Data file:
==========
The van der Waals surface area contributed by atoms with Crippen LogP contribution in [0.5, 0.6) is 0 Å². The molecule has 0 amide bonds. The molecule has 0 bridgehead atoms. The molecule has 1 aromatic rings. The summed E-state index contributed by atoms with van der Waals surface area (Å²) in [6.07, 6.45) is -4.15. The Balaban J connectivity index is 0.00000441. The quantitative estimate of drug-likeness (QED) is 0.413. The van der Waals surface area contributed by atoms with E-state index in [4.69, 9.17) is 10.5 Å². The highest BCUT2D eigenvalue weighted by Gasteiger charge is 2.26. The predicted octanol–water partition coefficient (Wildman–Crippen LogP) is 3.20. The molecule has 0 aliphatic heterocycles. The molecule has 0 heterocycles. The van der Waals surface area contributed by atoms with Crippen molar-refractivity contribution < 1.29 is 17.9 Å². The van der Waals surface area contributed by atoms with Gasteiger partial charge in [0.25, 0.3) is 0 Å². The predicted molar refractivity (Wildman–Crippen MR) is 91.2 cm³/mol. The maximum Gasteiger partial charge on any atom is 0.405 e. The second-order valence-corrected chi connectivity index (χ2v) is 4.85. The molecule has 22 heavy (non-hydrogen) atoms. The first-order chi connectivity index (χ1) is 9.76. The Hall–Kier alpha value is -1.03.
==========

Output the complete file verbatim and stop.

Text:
The van der Waals surface area contributed by atoms with Crippen LogP contribution in [0.5, 0.6) is 0 Å². The molecule has 0 amide bonds. The molecule has 0 bridgehead atoms. The molecule has 1 aromatic rings. The summed E-state index contributed by atoms with van der Waals surface area (Å²) in [6.07, 6.45) is -4.15. The Balaban J connectivity index is 0.00000441. The quantitative estimate of drug-likeness (QED) is 0.413. The van der Waals surface area contributed by atoms with E-state index in [4.69, 9.17) is 10.5 Å². The highest BCUT2D eigenvalue weighted by Gasteiger charge is 2.26. The predicted octanol–water partition coefficient (Wildman–Crippen LogP) is 3.20. The molecule has 0 aliphatic heterocycles. The molecule has 0 heterocycles. The van der Waals surface area contributed by atoms with Crippen molar-refractivity contribution < 1.29 is 17.9 Å². The van der Waals surface area contributed by atoms with Gasteiger partial charge in [0.25, 0.3) is 0 Å². The predicted molar refractivity (Wildman–Crippen MR) is 91.2 cm³/mol. The maximum Gasteiger partial charge on any atom is 0.405 e. The second-order valence-corrected chi connectivity index (χ2v) is 4.85. The molecule has 22 heavy (non-hydrogen) atoms. The first-order chi connectivity index (χ1) is 9.76. The Hall–Kier alpha value is -1.03.